MIT: Disclose Whether Confidential Mental Health Data Was Used For Punitive Actions
MIT should disclose whether confidential mental health survey data were used punitively to restrict access to a historically LGBT-friendly residence and to publicly shame its residents.
MIT: Disclose Whether Confidential Mental Health Information Was Used For Punitive Actions
We the undersigned, being past, present and potential future members of the MIT Community, mental health providers and professionals, and interested citizens ask that MIT disclose whether it used confidential mental health information as the basis for punitive actions announced on June 10, 2016. We seek other explanations as well.
On June 10, 2016, MIT officials announced closure to an entire freshman class of one of its facilities, a 100-year old, 140-person residence with a decades-long history of LGBT concentration , citing, among other issues, illegal drug use. No substantiation for these comments about criminal drug use has been put forth to date.
The senior officials' comments were made as publicly as possible via sudden, simultaneous posting worldwide on MIT's official web site , in a letter to the students' parents , an interview with the campus newspaper , letters to the alumni of the residence , and only lastly, to the residents themselves .
These comments, branding everyone in the residence as an illegal drug user, were made so as to impede as much as possible any input or comment from any source. The residents were caught completely unawares , and the campus news interview was held, at the officials' initiation, just hours before press time and with no advance clue as to the topic, preventing the interviewers from preparing intelligent questions or seeking comments from those affected . Subsequently, the closure decision was announced on MIT's Housing web site for prospective students and their parents, in large brightly-colored red letters , and with a link to the official MIT web page  with the comments about illegal drugs. The decision to close off this residence to an entire class has met with widespread opposition from the present and past residents and considered harmful by many . The suddenness of the decision, lack of involvement of those affected, and widespread communication give it a strongly punitive nature.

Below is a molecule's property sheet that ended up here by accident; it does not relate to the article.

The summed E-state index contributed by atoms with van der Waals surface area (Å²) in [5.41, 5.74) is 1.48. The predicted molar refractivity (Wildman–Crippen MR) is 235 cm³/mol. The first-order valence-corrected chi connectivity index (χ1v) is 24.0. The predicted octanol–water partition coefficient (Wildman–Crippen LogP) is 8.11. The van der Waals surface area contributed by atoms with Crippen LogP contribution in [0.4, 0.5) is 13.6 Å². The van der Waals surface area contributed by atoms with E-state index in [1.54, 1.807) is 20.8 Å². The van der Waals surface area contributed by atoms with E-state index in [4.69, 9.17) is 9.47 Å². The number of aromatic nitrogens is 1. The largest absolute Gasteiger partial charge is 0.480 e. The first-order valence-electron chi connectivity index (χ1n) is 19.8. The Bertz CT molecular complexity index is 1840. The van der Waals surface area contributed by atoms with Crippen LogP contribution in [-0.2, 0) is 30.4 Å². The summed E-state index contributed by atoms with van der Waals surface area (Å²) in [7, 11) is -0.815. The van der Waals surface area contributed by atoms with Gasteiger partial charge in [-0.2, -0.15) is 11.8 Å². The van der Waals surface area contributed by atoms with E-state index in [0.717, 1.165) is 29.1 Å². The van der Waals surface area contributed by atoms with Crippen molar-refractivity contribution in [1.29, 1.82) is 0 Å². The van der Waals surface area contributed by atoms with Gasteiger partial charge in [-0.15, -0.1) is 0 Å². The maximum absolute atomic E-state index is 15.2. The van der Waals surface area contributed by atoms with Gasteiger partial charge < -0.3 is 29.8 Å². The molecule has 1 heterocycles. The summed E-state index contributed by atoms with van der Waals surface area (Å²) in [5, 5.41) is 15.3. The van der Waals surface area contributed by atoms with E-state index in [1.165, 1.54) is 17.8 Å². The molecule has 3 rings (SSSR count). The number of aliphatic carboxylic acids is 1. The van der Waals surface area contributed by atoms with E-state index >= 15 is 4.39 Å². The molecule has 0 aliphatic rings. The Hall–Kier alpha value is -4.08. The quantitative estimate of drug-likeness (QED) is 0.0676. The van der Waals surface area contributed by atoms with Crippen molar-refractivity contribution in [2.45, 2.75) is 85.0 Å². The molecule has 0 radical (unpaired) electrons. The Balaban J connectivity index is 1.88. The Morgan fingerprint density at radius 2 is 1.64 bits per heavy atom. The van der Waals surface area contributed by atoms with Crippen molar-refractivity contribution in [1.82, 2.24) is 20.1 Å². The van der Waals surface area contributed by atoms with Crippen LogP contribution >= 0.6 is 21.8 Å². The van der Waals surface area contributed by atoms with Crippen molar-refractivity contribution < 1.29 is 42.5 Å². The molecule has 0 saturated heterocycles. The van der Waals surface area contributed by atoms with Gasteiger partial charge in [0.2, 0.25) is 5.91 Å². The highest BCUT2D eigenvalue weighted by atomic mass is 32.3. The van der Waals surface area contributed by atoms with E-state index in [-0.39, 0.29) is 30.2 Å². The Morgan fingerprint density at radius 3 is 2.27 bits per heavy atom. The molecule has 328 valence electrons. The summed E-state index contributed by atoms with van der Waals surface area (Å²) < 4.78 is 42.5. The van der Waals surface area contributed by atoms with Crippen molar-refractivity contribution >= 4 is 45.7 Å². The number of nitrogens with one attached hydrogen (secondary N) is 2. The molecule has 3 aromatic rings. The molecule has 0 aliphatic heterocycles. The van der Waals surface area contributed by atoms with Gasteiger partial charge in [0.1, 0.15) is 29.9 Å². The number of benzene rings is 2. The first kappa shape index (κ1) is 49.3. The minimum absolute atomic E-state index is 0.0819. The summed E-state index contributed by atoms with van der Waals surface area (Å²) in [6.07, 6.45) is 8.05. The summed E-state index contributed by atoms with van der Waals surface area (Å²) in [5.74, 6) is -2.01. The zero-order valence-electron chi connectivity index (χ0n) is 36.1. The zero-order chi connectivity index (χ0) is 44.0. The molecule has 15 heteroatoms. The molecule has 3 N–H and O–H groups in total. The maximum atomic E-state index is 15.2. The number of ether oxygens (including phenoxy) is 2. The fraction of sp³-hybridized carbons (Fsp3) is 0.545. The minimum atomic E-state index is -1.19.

With no justification for these incendiary comments, and putting aside the possibility that MIT is simply making them up -- while at the same time not being so naive as to deny that MIT doesn't have any university's issues with drugs -- we are concerned about what fact basis MIT has for making them with such confidence as to be trumpeted around the world, without the benefit of any visible input from those about whom they are made. In particular, we are concerned that MIT may have used confidential mental health survey data , the only source that seems possible to arrive at such statistics at residence level. We are more specifically concerned about the prospect of MIT's surreptitiously cross-referencing confidential student survey identities with the out-of-survey MIT student residence directory to summarize the data, in a way that could not have been anticipated by those taking the supposedly confidential  survey.
The above concern notwithstanding, in the interest of fairness to the vast majority of law-abiding students who do not use illegal drugs, MIT should substantiate the comments made about them by senior officials  in any case.
It is too much of a burden to put on a student that he needs to worry if taking a survey  honestly could bring harm to himself and his community by having the results of that survey used as the basis for foolish and punitive decisions. It is further too much of a burden for us to worry about what other residence level decisions MIT could make with data inappropriately summarized by piercing the wall of confidentiality. Do we now worry next about closure of houses with high rates of depression?
We ask MIT to disclose the basis for the illegal drug comments, just as publicly as they were made.
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